On the age of acquisition effects in word naming and orthographic transparency: mapping specific or universal?
Raman, Ilhan (2006) On the age of acquisition effects in word naming and orthographic transparency: mapping specific or universal? Visual Cognition, 13 ((7/8)). pp. 1044-1053. ISSN 1350-6285
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One account for age-of-acquisition (AoA) effects in word naming is the arbitrary mapping hypothesis proposed by Ellis and Lambon Ralph (2000), who argue that these should be stronger when arbitrary rather than consistent mappings between representations are involved. The arbitrary mapping hypothesis predicts that AoA effects should be reduced when reading words in languages with transparent orthography-to-phonology mappings. This prediction was put to the test in the transparent orthography of Turkish. Early and late acquired Turkish words matched on frequency, imageability, initial phoneme, and length were presented for naming. Early acquired words were read aloud reliably faster than late acquired words, thus failing to support the claims of the arbitrary mapping hypothesis. The implications of this finding are discussed within current theoretical frameworks accounting for AoA effects and orthographic transparency.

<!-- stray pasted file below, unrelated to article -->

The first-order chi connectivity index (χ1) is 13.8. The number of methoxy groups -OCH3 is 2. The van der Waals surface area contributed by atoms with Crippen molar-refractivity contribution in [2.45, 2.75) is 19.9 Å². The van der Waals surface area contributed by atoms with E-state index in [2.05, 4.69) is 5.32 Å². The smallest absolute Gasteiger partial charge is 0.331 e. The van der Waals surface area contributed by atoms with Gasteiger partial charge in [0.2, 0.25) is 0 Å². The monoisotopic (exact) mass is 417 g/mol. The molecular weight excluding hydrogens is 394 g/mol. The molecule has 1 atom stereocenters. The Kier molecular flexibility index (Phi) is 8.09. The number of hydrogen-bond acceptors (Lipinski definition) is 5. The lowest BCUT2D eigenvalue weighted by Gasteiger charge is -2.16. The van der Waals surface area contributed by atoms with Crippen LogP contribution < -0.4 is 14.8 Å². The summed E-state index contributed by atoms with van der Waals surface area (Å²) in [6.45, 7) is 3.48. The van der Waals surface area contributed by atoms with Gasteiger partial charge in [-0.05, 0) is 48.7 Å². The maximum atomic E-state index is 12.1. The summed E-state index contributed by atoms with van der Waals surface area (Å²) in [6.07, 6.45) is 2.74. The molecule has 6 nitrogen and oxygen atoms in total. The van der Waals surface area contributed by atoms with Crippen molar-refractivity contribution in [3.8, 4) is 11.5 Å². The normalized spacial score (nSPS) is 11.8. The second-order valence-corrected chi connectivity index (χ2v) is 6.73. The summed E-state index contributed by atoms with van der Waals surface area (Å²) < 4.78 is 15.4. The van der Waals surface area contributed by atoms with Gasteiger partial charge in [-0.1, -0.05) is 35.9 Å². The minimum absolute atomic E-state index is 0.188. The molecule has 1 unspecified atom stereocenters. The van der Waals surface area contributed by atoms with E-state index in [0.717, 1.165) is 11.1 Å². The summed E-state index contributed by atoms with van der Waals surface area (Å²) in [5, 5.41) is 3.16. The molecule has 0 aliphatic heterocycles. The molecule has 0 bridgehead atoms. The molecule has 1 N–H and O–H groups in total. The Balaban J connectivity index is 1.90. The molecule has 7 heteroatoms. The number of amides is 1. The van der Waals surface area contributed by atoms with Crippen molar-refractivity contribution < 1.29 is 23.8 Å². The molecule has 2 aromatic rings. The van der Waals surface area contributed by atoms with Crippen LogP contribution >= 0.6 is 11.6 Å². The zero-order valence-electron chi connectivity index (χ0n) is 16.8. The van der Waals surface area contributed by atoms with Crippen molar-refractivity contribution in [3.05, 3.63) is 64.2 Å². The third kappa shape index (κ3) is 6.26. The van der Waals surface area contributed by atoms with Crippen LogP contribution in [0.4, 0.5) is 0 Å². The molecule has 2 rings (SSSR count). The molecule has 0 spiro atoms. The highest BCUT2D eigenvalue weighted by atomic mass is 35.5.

|Research Areas:||A. Middlesex University Schools and Centres > School of Science and Technology > Psychology|
A. Middlesex University Schools and Centres > School of Science and Technology > Psychology > Language, Learning and Cognition group
|Citations on ISI Web of Science:||12|
|Deposited On:||26 Mar 2010 08:08|
|Last Modified:||24 Nov 2014 13:30|
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